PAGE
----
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NC Department of Health and Human Services
 
 

The public’s health is at risk when undocumented people are denied health services

Op-Ed by Dr. Leah Devlin, State Health Director

Release Date: August 4, 2008
Contact: Carol Schriber, 919-733-9190

The public's health stands at risk whenever critical public health services are not universally and widely available to protect the entire community.

The recent events in Alamance County, where health department medical staff were put on administrative leave and health department medical records were searched (albeit under the required court order) in an attempt to identify undocumented persons being served, undermines the ability of the local health department to protect the community from serious health problems.

Essential public health services protect us all from communicable diseases, vaccine-preventable illnesses, unwanted pregnancies and infant deaths, just to name a few. Public health interventions over the past 100 years have all but eliminated some of our most dreaded diseases, such as polio and smallpox. The health of the community can only be protected if every person, regardless of his or her legal status, receives the necessary health interventions.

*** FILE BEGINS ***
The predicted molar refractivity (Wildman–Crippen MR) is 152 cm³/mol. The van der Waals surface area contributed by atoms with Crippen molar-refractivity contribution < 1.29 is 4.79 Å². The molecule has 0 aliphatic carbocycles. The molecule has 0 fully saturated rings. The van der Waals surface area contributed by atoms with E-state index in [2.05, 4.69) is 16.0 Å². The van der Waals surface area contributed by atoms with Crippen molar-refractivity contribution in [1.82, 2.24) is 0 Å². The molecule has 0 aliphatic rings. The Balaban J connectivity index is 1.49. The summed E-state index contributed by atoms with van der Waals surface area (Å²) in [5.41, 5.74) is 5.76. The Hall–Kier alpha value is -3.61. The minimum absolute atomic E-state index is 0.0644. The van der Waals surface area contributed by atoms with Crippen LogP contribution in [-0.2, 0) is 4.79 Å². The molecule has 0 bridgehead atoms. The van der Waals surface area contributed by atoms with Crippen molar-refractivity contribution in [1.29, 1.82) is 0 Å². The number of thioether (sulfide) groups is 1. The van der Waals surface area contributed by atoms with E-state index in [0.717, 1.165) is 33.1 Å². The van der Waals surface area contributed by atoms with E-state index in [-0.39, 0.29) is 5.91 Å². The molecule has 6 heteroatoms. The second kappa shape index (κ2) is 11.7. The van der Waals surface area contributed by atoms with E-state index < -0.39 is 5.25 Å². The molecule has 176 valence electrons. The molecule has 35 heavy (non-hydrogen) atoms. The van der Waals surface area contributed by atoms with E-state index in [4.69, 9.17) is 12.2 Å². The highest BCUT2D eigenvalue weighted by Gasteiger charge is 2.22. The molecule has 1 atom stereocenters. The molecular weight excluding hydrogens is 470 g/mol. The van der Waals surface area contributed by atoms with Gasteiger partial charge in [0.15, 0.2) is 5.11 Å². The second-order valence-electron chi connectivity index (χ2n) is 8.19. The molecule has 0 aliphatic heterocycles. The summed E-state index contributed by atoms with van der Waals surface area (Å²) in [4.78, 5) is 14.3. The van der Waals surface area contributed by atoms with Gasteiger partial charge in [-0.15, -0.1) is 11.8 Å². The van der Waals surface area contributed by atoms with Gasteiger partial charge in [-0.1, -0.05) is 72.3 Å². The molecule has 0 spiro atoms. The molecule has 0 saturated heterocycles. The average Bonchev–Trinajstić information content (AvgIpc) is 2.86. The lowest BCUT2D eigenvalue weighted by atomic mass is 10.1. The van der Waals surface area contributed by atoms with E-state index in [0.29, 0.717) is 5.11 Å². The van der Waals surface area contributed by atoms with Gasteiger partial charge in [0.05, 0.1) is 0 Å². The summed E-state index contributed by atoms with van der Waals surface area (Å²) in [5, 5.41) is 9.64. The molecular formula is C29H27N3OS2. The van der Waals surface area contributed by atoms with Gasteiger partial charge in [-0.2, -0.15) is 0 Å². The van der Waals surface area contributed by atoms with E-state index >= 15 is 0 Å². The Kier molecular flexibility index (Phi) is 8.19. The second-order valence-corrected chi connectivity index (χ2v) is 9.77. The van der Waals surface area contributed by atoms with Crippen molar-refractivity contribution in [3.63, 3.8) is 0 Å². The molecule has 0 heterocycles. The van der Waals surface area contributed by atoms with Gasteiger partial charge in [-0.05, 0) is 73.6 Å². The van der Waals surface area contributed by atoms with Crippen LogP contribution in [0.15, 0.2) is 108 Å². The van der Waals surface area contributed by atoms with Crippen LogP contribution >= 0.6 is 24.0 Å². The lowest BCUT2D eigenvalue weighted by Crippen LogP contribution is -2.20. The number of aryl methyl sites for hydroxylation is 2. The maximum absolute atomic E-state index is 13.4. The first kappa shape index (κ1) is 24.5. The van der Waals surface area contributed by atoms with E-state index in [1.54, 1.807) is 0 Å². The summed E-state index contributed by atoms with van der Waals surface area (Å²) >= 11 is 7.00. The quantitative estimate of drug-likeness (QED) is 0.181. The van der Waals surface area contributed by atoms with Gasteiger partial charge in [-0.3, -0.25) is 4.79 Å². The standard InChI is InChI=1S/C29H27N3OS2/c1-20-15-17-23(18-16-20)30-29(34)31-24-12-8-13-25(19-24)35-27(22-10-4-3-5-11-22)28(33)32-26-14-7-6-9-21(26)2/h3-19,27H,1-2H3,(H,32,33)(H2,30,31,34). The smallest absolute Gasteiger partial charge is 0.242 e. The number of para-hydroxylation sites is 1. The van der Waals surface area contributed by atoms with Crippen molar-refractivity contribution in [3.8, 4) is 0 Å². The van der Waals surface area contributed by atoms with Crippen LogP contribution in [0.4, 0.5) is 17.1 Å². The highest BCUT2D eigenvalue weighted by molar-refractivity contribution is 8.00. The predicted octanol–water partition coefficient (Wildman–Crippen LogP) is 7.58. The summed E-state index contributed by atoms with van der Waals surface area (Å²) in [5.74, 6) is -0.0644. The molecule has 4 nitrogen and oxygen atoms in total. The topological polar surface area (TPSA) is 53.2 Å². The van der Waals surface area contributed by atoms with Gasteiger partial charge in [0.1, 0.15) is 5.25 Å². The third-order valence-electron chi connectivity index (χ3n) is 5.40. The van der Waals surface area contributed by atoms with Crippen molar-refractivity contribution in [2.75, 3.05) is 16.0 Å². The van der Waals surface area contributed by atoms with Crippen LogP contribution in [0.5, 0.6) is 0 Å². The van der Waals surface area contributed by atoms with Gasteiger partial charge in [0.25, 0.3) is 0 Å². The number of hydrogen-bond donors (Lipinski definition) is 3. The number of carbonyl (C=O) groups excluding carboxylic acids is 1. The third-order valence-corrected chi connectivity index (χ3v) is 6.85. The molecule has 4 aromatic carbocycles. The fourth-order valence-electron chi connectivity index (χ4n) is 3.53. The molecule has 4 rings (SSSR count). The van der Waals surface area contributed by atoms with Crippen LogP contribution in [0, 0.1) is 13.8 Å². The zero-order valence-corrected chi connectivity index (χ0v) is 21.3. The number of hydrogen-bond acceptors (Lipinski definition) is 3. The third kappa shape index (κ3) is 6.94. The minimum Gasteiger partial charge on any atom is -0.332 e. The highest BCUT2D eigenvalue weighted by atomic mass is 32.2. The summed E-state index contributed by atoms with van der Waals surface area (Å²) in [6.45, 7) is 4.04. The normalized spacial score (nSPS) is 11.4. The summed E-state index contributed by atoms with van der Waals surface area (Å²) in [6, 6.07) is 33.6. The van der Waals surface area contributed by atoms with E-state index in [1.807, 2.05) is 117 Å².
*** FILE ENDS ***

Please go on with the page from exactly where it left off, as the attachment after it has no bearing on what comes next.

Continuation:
Suppose the individual who triggered this investigation into the local public health system had tuberculosis, a life-threatening infection that, without the proper public health services, can easily be transmitted person-to-person. In that scenario, many people could have unknowingly been exposed because the infected person, living here illegally, couldn't get the appropriate public health services.

What about the risks to all the children in our community when undocumented mothers are afraid of being deported if they attempt to have their children immunized against communicable diseases? Lack of immunizations puts the whole community at higher risk of illness.

And of course we all pay for poor birth outcomes when mothers illegally living here fail to get necessary prenatal care because they are afraid.

Access to and confidence in the public health system that protects everyone, is separate and unrelated issue from the legal concerns related to undocumented persons. The federal government understands this — it is illegal to accept federal funds and deny essential public health services to anyone, including undocumented persons. It is absolutely critical that local and state governments likewise continue to assure — as they always have — that no barriers are raised to accessing essential public health services that protect health for all the people in our communities.

 

 

 

Updated: September 18, 2008